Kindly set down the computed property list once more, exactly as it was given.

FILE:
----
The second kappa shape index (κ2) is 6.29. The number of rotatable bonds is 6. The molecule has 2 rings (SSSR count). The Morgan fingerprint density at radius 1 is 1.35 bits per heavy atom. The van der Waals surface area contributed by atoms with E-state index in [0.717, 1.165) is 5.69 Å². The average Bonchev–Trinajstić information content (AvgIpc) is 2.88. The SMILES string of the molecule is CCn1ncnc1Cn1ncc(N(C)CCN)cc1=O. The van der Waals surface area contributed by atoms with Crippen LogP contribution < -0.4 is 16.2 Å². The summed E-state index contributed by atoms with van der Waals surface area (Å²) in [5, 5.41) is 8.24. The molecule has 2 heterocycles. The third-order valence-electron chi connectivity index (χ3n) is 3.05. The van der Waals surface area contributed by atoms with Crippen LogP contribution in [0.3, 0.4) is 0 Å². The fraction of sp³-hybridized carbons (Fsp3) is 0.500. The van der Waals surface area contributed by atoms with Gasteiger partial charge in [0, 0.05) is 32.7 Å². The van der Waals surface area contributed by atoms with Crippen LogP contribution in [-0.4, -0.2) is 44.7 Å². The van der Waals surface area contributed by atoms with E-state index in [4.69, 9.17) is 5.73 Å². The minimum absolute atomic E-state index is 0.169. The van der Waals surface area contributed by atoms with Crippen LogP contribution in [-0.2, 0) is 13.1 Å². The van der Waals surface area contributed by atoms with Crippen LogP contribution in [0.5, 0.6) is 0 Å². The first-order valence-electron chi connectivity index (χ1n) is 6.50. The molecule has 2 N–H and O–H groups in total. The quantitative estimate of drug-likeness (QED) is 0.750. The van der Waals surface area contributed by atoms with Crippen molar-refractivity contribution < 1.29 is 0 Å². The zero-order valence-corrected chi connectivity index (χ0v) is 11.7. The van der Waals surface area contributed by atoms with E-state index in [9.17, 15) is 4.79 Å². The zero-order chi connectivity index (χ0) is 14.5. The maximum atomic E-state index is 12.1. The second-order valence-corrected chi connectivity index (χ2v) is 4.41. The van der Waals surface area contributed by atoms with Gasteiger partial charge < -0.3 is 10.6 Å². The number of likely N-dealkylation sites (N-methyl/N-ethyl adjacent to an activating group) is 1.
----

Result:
The second kappa shape index (κ2) is 6.29. The number of rotatable bonds is 6. The molecule has 2 rings (SSSR count). The Morgan fingerprint density at radius 1 is 1.35 bits per heavy atom. The van der Waals surface area contributed by atoms with E-state index in [0.717, 1.165) is 5.69 Å². The average Bonchev–Trinajstić information content (AvgIpc) is 2.88. The SMILES string of the molecule is CCn1ncnc1Cn1ncc(N(C)CCN)cc1=O. The van der Waals surface area contributed by atoms with Crippen LogP contribution < -0.4 is 16.2 Å². The summed E-state index contributed by atoms with van der Waals surface area (Å²) in [5, 5.41) is 8.24. The molecule has 2 heterocycles. The third-order valence-electron chi connectivity index (χ3n) is 3.05. The van der Waals surface area contributed by atoms with Crippen LogP contribution in [0.3, 0.4) is 0 Å². The fraction of sp³-hybridized carbons (Fsp3) is 0.500. The van der Waals surface area contributed by atoms with Gasteiger partial charge in [0, 0.05) is 32.7 Å². The van der Waals surface area contributed by atoms with Crippen LogP contribution in [-0.4, -0.2) is 44.7 Å². The van der Waals surface area contributed by atoms with E-state index in [4.69, 9.17) is 5.73 Å². The minimum absolute atomic E-state index is 0.169. The van der Waals surface area contributed by atoms with Crippen LogP contribution in [-0.2, 0) is 13.1 Å². The van der Waals surface area contributed by atoms with Crippen LogP contribution in [0.5, 0.6) is 0 Å². The first-order valence-electron chi connectivity index (χ1n) is 6.50. The molecule has 2 N–H and O–H groups in total. The quantitative estimate of drug-likeness (QED) is 0.750. The van der Waals surface area contributed by atoms with Crippen molar-refractivity contribution < 1.29 is 0 Å². The zero-order valence-corrected chi connectivity index (χ0v) is 11.7. The van der Waals surface area contributed by atoms with E-state index in [9.17, 15) is 4.79 Å². The zero-order chi connectivity index (χ0) is 14.5. The maximum atomic E-state index is 12.1. The second-order valence-corrected chi connectivity index (χ2v) is 4.41. The van der Waals surface area contributed by atoms with Gasteiger partial charge < -0.3 is 10.6 Å². The number of likely N-dealkylation sites (N-methyl/N-ethyl adjacent to an activating group) is 1.